Gary McKinnon: The big questions answered

 

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Why has Gary McKinnon's extradition been blocked?

A new review by Home Office-appointed psychiatrists supported his mother Janis Sharp's claim that the 46-year-old Asperger's Syndrome sufferer was at significant risk of suicide if sent for trial in the US. Home Secretary Theresa May has blocked extradition, saying that the danger of self harm was so great it would be incompatible with his human rights.

Why does the United States want him extradited?

The Americans accuse him of “the biggest military computer hack of all time” though he insists he was simply looking for evidence of UFOs. His supporters have repeatedly said that the allegations should go before a UK court as he was in this country at the time.

What are the new proposals?

A forum bar will be introduced. Where a trial is possible in both the UK and abroad, British courts will have the power to bar prosecution overseas if they believe it is in the interests of justice.

It is also proposed that appeals on human rights grounds will be passed from the Home Secretary to be judged by the High Court instead.

What has been the reaction?

Campaigners have welcomed the “long-awaited reforms” as “refreshing”, insisting they will put “justice and fairness back into our extradition laws”.

Others, however, remain cautious, saying the “devil will be in the detail” and that the term “interests of justice” is “woolly”. Experts assess that judges are still likely to extradite unless the presumption is set down that the onus is on the requesting state to prove trial should be abroad.

When will it come into effect?

Both proposals are, according to the Home Office, at the “early stages”. They will require primary legislation, which will take many months to pass through expert analysis and then parliament.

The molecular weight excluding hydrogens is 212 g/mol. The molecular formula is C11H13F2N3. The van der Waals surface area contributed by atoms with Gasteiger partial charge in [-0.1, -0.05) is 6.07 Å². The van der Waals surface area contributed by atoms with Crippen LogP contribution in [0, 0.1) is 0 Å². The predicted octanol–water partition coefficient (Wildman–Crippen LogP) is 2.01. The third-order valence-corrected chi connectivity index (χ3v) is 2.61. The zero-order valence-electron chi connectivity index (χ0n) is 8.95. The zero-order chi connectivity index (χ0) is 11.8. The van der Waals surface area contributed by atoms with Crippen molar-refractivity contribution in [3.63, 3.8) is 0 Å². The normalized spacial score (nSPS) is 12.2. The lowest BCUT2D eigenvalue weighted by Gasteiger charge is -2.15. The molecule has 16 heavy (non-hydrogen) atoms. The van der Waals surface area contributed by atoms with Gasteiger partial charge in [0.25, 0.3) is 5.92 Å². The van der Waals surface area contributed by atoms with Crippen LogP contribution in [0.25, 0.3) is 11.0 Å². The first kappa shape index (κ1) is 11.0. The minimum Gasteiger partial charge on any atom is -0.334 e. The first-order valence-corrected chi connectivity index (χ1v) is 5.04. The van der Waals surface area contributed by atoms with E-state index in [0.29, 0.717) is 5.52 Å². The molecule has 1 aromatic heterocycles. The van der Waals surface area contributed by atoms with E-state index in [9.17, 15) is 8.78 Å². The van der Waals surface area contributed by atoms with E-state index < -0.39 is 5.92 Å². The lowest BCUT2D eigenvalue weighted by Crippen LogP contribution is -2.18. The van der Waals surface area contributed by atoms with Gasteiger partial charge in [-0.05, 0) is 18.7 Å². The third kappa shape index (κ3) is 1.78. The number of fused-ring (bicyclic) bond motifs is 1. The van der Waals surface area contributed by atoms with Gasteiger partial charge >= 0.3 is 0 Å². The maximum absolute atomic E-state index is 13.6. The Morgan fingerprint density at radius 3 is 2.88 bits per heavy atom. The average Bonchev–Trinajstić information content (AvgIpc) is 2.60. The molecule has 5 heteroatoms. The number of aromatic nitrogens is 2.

Why is this different from the case of five recently extradited terror suspects?

Mrs May has said this case has been decided on the human rights issue alone and that she still accepts the US-UK extradition treaty is balanced. She cited the deportation of Abu Hamza, who was sent to America 10 days ago along with four fellow suspects, as an example of how it works well.

However, supporters of Babar Ahmad and Syed Talha Ahsan accuse the Government of “blatant old-fashioned racism”, pointing out the similarities in the cases as they were using computers in the UK and the latter also has Asperger's Syndrome.

Will the forum bar drag out extradition cases even longer?

A review of the UK's extradition proceedings by retired Court of Appeal judge Sir Scott Baker last year found existing forum legislation would lead to delays and satellite litigation. But Mrs May said proposals to reduce long delays in extradition cases would be considered while draft guidance for prosecutors handling cases which cross jurisdictions will also be drawn up.

What impact will this have on current cases?

It remains to be seen how much impact it will have on cases such as that of Richard O'Dwyer, 24, who is fighting extradition to the US accused of infringing copyright laws by earning thousands of pounds advertising on the TVShack website before it was closed down.

Mrs May was keen to emphasise that Mr McKinnon's case was “exceptional” and that she still believed that the current US-UK extradition treaty was fair. It remains to be seen whether any new legislation is introduced in time for Mr O'Dwyer as the Home Office has said cases will not be held and new laws will not be retrospective.

What impact will this have on future cases?

While it is hoped that more cases will be tried in the UK under the Government's plans to give British courts greater influence over extradition proceedings, experts assess that there will still be a presumption in favour of the requesting state unless new legislation states otherwise.

What about extradition to Europe?

Mrs May also said the Government was considering opting out of all pre-Lisbon treaty police and criminal justice measures, including the European Arrest Warrant. Opponents of the EAW welcomed the decision, insisting it has led to cases of serious injustice because it has removed the traditional safeguards. Others, however, claim such a move will hamper Britain's ability to fight crimes such as terrorism and drug trafficking without measures for swift extradition of suspects to and from the UK.

What next for Gary McKinnon?

It is now for the director of public prosecutions Keir Starmer QC to decide whether he should face trial in the UK.